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PostPosted: Mon Aug 12, 2002 2:32 pm 
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Anyone going to try side cooling?
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I am interested in trying something with the sides, I found this article extremely interesting. One thing I am curious now is how does the noise reduction compare between suspending and suspending with sandwitch. Probably not much <IMG SRC="modules/phpBB_14/images/smiles/icon_rolleyes.gif"> Maybe try sandwitching AND side sinking, which also provides a "solid" wall to block sound instead of just foam. I covered the sides on my sandwitch with brownbread and noticed a reduction in noise over just foam. <br> <br>On another note, I think it is important to note which cuda model was used, as I believe the 80gb version runs a bit hotter than the 40gb version. <br> <br>-Ken
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I have a concept to combine both sandwiching & side-sinking as well as decouple mounting all in one project. Will let you know. <br> <br>It was a 40G Cuda -- but I don't think it matters. Whatever the drive temps are, you should see a similar improvement, at least in Phil's PC. These things do tend to be very specific. Change the airflow a little, and you'd probably get different results.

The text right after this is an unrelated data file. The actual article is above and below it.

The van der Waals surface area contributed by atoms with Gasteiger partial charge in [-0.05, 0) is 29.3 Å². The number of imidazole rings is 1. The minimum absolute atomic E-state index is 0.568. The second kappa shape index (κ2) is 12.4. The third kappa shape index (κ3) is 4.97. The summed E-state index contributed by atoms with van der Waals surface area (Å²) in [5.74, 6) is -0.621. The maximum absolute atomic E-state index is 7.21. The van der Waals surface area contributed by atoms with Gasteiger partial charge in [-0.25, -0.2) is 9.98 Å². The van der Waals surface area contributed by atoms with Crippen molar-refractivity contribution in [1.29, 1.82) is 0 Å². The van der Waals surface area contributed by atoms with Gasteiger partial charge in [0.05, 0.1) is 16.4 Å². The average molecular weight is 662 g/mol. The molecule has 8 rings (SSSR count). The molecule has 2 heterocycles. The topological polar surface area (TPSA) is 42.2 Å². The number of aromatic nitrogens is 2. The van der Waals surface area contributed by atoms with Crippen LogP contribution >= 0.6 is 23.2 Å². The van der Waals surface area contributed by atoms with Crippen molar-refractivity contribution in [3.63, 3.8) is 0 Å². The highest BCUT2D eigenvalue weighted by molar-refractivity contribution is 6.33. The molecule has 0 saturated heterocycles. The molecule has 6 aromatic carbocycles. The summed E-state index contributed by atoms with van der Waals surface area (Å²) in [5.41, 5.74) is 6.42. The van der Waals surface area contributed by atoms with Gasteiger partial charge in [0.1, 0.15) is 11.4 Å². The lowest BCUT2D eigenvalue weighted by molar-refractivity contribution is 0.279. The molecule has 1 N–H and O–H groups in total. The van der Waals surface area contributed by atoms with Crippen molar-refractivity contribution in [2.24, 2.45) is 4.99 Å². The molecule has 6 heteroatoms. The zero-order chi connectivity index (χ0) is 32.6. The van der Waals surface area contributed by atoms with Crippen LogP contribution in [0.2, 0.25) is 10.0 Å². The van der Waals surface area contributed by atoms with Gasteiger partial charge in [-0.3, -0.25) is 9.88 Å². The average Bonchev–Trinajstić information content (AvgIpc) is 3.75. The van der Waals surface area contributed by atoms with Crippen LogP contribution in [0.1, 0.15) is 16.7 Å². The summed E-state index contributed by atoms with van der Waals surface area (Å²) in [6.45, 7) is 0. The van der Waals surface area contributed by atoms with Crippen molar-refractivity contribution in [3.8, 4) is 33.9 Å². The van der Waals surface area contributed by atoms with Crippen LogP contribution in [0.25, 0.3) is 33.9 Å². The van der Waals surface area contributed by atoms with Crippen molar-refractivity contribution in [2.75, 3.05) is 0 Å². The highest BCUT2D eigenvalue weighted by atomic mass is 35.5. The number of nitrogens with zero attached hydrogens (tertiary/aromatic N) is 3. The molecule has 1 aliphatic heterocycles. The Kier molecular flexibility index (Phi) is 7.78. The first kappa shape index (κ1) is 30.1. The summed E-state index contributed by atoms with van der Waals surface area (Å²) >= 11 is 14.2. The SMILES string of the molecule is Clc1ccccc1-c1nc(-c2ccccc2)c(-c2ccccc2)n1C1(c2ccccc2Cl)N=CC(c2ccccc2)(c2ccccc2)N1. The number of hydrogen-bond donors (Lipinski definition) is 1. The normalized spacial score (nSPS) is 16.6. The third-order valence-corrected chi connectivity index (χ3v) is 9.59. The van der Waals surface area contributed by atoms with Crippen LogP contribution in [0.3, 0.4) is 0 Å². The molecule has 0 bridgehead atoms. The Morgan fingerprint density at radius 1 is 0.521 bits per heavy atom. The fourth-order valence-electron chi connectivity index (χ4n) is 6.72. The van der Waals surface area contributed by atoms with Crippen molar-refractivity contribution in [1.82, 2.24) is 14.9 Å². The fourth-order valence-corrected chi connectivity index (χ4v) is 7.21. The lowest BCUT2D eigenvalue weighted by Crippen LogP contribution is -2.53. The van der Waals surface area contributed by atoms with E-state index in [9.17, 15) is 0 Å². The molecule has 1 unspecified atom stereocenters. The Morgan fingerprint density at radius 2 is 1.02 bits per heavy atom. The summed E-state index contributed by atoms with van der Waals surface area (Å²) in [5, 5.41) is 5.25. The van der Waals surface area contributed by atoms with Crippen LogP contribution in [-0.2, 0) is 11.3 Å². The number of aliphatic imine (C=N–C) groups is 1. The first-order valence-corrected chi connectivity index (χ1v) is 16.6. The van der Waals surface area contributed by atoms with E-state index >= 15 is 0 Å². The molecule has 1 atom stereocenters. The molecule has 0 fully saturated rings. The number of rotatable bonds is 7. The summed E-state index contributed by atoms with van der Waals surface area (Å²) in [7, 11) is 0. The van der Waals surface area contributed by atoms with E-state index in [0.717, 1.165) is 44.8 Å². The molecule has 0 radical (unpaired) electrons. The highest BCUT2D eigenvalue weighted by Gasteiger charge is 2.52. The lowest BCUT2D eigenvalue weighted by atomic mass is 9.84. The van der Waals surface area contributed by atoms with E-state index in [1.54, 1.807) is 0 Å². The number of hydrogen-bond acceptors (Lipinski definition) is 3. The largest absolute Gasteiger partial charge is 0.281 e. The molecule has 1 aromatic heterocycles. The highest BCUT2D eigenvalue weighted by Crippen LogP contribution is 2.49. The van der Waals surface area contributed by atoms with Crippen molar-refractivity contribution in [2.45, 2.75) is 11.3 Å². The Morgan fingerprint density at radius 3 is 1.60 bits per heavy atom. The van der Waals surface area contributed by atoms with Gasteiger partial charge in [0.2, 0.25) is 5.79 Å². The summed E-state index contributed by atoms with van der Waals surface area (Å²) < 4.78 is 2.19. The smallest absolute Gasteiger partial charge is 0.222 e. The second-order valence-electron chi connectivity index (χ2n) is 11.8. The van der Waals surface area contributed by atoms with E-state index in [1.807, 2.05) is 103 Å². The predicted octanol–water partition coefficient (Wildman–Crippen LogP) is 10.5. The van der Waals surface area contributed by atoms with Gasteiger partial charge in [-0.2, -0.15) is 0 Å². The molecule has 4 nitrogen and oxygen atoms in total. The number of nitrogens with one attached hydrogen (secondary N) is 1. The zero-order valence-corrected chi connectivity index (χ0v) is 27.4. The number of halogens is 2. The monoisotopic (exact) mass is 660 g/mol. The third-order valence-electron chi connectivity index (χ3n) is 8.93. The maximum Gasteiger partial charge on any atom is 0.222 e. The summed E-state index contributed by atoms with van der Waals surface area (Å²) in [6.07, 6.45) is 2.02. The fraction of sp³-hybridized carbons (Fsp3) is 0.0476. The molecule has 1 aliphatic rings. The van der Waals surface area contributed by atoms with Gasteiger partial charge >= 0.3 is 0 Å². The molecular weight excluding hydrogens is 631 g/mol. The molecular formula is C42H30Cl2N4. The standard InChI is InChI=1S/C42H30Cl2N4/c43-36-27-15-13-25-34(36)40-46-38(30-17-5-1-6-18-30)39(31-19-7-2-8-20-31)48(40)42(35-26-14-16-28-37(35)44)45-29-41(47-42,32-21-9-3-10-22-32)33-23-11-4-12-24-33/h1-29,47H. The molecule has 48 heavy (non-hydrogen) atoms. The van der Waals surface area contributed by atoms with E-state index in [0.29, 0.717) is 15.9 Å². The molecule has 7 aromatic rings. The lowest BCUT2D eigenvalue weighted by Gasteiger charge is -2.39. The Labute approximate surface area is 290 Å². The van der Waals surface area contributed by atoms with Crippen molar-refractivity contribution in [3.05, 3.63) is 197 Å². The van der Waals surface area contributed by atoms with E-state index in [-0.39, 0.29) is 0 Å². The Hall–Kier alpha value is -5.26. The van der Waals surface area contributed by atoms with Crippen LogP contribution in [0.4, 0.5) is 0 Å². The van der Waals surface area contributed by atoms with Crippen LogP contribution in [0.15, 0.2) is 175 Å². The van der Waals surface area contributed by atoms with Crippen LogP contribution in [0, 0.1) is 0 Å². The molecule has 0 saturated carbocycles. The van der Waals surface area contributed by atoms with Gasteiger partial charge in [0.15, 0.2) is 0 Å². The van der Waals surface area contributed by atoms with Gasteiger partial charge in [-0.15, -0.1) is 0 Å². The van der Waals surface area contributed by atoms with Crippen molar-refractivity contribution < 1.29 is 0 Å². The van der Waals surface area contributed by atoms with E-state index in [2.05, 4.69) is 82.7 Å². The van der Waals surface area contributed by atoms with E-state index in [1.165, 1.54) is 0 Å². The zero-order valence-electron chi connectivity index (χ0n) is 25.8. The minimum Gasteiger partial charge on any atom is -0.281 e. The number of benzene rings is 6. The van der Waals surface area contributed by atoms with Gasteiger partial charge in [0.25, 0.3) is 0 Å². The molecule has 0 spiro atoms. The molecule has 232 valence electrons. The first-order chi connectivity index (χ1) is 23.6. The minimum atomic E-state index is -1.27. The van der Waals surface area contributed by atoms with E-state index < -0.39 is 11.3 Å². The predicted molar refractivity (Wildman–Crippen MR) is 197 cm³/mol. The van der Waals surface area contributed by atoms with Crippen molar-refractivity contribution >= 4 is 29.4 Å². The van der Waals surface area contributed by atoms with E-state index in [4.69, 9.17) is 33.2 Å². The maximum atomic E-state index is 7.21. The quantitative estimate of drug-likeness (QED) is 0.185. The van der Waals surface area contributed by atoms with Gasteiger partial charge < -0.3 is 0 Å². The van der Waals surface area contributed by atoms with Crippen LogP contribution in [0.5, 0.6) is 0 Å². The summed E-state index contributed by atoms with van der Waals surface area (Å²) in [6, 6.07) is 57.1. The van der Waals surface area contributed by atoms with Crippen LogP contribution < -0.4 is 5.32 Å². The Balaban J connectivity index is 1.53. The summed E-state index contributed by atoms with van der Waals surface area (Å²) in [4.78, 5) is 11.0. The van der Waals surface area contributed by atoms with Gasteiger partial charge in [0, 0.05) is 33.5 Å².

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I have read that one of the chips on Cuda can run really hot and the drive can actually fail because of it. How hot it runs seems to depend on the particular drive, and also on the 12V rail voltage: more voltage - more heat. What is your experience - regarding side- and sandwich-cooling? <br> <br>Also (as OT), Innovatek produces a side cooling HD waterblock.
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<br>I was planning on making a combo of the three methods, sandwiching, suspending, and using the u-channels for extra cooling. <br> <br>I found the right aluminum at "<!-- BBCode Start --><A HREF="http://www.onlinemetals.com" TARGET="_blank">Onlinemetals.com</A><!-- BBCode End -->. THey also sell u-channel aluminum, but only at a couple widths. <br> <br>I was thinking if I can get the u-channel just right, i can fit that in the space around the hard drive, between the aluminum plates. <br> <br>Anyone know the exact height of the hard drive, to match the u-channel height to fit in there? <br> <br>Only thing I see here is losing the silence effect of the foam "stuffing" where I would be putting the U-channel.